(within the option period). See Hull section 13.12 to see how that is done (easy to
understand). However, because of what is said below, you really can't use Black-
Scholes to estimate values of options for dividend-paying American stocks
There is no easy estimator for American options prices, but as Hull points out in
chapter 9 section 9.5, with the exception of exercising a call option just prior to an ex-
dividend date, "it is never optimal to exercise an American call option on a non-
dividend paying stock before the expiration date."
The Black-Scholes model can be used to estimate "implied volatility". To do this,
however, given an actual option value, you have to iterate to find the volatility solution
(see Hull's discussion of this in 13.12). This procedure is easy to program and not very
time-consuming in even an Excel version of the model.
For those of you interest in another elegant implied volatility model, see Hull's
discussion of the IVF model in 26.3. There you will see a role played by delta and
vega, but again you would have to iterate to get the value of the sensitivity of the call to
the strike price.

7
An example ...
Consider an itm option with 4 days to expiration. The strike
price is 100 and the price of the stock is 110 and the stock
has an daily volatility of 0.05. (The stock is about one
standard deviation in the money). Assume an interest rate of
0.

ln(110 / 100) + (0.025 / 2).011
d1 =                                   = 0.9532
0.05 4
d 2 = d1 − 0.05 4 = 0.8532

C = 110 N (d1 ) − 100 N (d 2 ) = 10.95

What effectively we are doing ...
Stock Price times
cumulative density.                                      less                 Strike Price times
cumulative density.

0.45                                  1.1
0.4                                  1
Shown                                                                                               0.9
for an                                                        0.35
83.65%              0.8
Cumulative Probability
Probability Density

itm call.                                                      0.3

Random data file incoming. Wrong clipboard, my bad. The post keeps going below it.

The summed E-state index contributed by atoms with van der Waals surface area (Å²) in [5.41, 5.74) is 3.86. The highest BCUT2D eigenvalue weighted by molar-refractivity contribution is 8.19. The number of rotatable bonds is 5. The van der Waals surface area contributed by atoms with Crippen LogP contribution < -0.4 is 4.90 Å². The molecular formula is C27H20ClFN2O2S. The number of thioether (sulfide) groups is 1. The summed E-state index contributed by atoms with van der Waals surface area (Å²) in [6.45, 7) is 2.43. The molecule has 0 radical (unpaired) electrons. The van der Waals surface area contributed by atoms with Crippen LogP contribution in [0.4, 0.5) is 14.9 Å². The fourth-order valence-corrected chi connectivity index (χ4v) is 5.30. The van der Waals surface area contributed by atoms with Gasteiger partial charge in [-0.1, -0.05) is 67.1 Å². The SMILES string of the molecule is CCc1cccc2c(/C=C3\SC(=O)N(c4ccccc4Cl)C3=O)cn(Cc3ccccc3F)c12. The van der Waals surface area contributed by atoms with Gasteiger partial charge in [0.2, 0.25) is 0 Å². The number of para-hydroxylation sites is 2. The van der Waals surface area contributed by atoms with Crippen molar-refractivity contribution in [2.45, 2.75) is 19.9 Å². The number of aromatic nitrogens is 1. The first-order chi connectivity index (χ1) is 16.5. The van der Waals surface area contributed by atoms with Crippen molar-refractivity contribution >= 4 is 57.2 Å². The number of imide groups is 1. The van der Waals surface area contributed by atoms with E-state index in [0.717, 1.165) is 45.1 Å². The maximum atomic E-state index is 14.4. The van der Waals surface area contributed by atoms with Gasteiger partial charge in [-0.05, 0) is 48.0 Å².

0.7
0.25                                  0.6
0.2                                  0.5
0.4
0.15
0.3
0.1
0.2
0.05                                  0.1
0                                   0
-4     -3    -2     -1          0      1      2      3     4

8
Perfectly hedging my zero-sum game
Suppose that I am in a business that has to make a single \$100 bet every day. I
place the bet and then a RNG pulls a number from a normal distribution
(shown on the next slide) that has mean value of \$100, a standard deviation of
\$30, subject to the limits of +/- 3.5 standard deviations. I want to escape the
risk of this bet and pass it on to two risk takers.
I offer one of them to pay me for the right to accept any outcome up to \$100
and the other to pay me for the right to accept any outcome above \$100.
This offer is subject to the condition that the two payments sum to \$100 and
that each of the other two players is also playing a zero-sum game, which
implies that the expected value of their bet equals the amount that they pay
me.
Effectively, I will have written an at-the-money call and put with the strike
price of \$100.
How much will each pay?

0.014

0.012                Put                                  Call
0.01

0.008                                                                 How much will
you sell these
0.006
for?
0.004

0.002

0

-5   16     37       58       79   100   121   142       163   184   205

May be useful
to know ...
d2 =
( )− σ
ln S K
d1 =
( )+ σ
ln S K
σ        2                          σ         2

9
The Greeks as BS formulas
∂ Pc
∆c =         = N ( d1 )
∂ Ps                         ... when you build a Black-
Scholes model you can
easily include these Greek
∂ Pp
= N ( d1 ) − 1
estimators.
∆p=
∂ Ps

∂ 2 Po N ′ (d1 )                              e− d 2
2

Γ =       =                             N ′(d ) =
∂ Ps2   S0 Τ             where                  2π

... continued

∂ Pc S0 N ′ (d1 )σ
Θc =       =              − rKe − rΤ N (d 2 )
∂t     2 T

∂ Pp S0 N ′ (d1 )σ
Θp=        =              + rKe − rΤ N (d 2 )
∂t     2 T

∂ Pc
= S 0 Τ N ′ ( d1 )
e− d 2
2

V=                                   where      N ′(d ) =
∂σ s                                                     2π

10
The Black Scholes Merton DE
The Black Scholes differential equation is derived algebraically from Ito's
Lemma and is developed by Hull in Section 13.6. This equation must be
satisfied by any option that is a function of the price of the stock.

∂c      ∂ c 1 2 2 ∂ 2c
+ rS    + σ S       = rc
∂t      ∂S 2      ∂S2
The same equation expressed in terms of the Greeks is shown below and
clearly shows the role of the Greeks in determining an options value.

1 2 2
Θ + rS∆ +           σ S Γ = rc
2

11

```
DOCUMENT INFO
Shared By:
Categories:
Stats:
 views: 15 posted: 7/9/2010 language: English pages: 11
How are you planning on using Docstoc?